Tuesday, October 12, 2010

Golden Crowned Kinglet

 The Golden Crowned Kinglet is a dainty little bird of only ten cm in length. It is common to Newfoundland, and I have seen them through all seasons. The male as seen in this picture has a more golden stripe on its head than the female and juvenile. Their stripes are more yellow in color.
 Golden Crowned Kinglets often flock with other species such as often woodpeckers, Brown Creepers, Chickadees or other birds. For this reason when I come upon kinglets, I stay quietly to see if other species are around.

These birds are most often found in coniferous trees where they forage for insects. They will sometimes eat the seeds of the tree and drink the sap. They flit, seemingly constantly hopping from branch to branch. When they spot an insect, they tend to hover much like a hummingbird before making their grab. I included this shot, although not very good, because it shows how the crown turns deep orange during breeding season.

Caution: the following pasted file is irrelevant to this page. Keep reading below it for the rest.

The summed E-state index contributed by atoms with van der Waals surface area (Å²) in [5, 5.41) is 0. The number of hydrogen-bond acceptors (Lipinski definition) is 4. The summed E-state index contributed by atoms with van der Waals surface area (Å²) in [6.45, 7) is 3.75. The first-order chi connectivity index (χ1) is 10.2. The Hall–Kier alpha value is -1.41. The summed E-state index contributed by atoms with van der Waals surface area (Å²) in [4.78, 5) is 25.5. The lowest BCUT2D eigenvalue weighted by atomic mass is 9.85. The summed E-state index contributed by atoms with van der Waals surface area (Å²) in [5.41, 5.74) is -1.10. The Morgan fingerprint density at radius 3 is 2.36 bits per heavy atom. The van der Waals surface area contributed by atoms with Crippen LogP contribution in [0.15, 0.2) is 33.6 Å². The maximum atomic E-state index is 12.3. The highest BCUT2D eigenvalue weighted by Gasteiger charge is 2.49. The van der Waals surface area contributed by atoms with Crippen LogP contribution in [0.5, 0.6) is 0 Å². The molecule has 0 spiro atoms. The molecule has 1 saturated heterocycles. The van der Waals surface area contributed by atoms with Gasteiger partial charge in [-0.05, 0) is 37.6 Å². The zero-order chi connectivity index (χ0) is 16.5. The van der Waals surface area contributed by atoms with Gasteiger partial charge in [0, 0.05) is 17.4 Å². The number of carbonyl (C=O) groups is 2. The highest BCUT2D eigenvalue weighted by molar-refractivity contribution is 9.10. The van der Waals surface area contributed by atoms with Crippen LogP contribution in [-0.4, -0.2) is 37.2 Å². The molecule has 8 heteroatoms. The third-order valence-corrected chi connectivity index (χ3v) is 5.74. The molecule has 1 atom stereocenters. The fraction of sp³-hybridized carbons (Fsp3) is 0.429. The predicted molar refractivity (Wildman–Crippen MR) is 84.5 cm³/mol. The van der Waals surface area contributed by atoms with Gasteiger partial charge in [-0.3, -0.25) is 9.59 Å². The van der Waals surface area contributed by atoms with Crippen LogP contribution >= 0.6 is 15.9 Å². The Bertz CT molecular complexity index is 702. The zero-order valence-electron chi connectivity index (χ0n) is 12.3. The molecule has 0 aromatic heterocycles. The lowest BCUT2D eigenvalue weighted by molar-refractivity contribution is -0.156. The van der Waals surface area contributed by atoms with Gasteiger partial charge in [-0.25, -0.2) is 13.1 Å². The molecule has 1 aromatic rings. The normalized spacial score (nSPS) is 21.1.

This image clearly shows the pointed beak that enables them to extract insects from within the bark of the tree.
This shot is my latest acquisition. I was driving along Petty Harbour Road when I spotted a different, large brown bird sitting atop a branch protruding from a pond. I quickly stopped and walked back to the site. The unknown bird was gone, but the bonus was that this little female Golden Crowned Kinglet jumped out on a branch in the light for less than ten seconds. I was lucky to capture this shot, which is one of my best of this little species.

This image was taken in December 2010 and was so different from the ones above that I decided to add it to this posting.

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